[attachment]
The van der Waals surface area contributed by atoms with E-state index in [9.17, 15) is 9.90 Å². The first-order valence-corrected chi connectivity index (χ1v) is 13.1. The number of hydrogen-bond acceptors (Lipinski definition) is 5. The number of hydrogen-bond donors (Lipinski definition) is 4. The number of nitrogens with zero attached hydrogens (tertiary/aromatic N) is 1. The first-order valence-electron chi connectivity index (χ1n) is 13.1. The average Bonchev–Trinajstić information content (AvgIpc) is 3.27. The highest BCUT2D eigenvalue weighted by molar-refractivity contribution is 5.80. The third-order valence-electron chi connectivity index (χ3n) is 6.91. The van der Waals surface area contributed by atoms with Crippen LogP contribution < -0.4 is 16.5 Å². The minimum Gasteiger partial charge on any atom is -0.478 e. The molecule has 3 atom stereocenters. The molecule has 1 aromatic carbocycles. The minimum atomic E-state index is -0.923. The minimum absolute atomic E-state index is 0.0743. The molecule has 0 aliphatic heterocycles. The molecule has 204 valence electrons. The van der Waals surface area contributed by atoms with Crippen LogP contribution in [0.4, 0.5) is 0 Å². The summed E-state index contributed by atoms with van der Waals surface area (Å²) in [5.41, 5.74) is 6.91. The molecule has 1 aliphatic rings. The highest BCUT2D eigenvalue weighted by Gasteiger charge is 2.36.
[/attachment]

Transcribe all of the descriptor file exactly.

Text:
The van der Waals surface area contributed by atoms with E-state index in [9.17, 15) is 9.90 Å². The first-order valence-corrected chi connectivity index (χ1v) is 13.1. The number of hydrogen-bond acceptors (Lipinski definition) is 5. The number of hydrogen-bond donors (Lipinski definition) is 4. The number of nitrogens with zero attached hydrogens (tertiary/aromatic N) is 1. The first-order valence-electron chi connectivity index (χ1n) is 13.1. The average Bonchev–Trinajstić information content (AvgIpc) is 3.27. The highest BCUT2D eigenvalue weighted by molar-refractivity contribution is 5.80. The third-order valence-electron chi connectivity index (χ3n) is 6.91. The van der Waals surface area contributed by atoms with Crippen LogP contribution < -0.4 is 16.5 Å². The minimum Gasteiger partial charge on any atom is -0.478 e. The molecule has 3 atom stereocenters. The molecule has 1 aromatic carbocycles. The minimum atomic E-state index is -0.923. The minimum absolute atomic E-state index is 0.0743. The molecule has 0 aliphatic heterocycles. The molecule has 204 valence electrons. The van der Waals surface area contributed by atoms with Crippen LogP contribution in [0.4, 0.5) is 0 Å². The summed E-state index contributed by atoms with van der Waals surface area (Å²) in [5.41, 5.74) is 6.91. The molecule has 1 aliphatic rings. The highest BCUT2D eigenvalue weighted by Gasteiger charge is 2.36.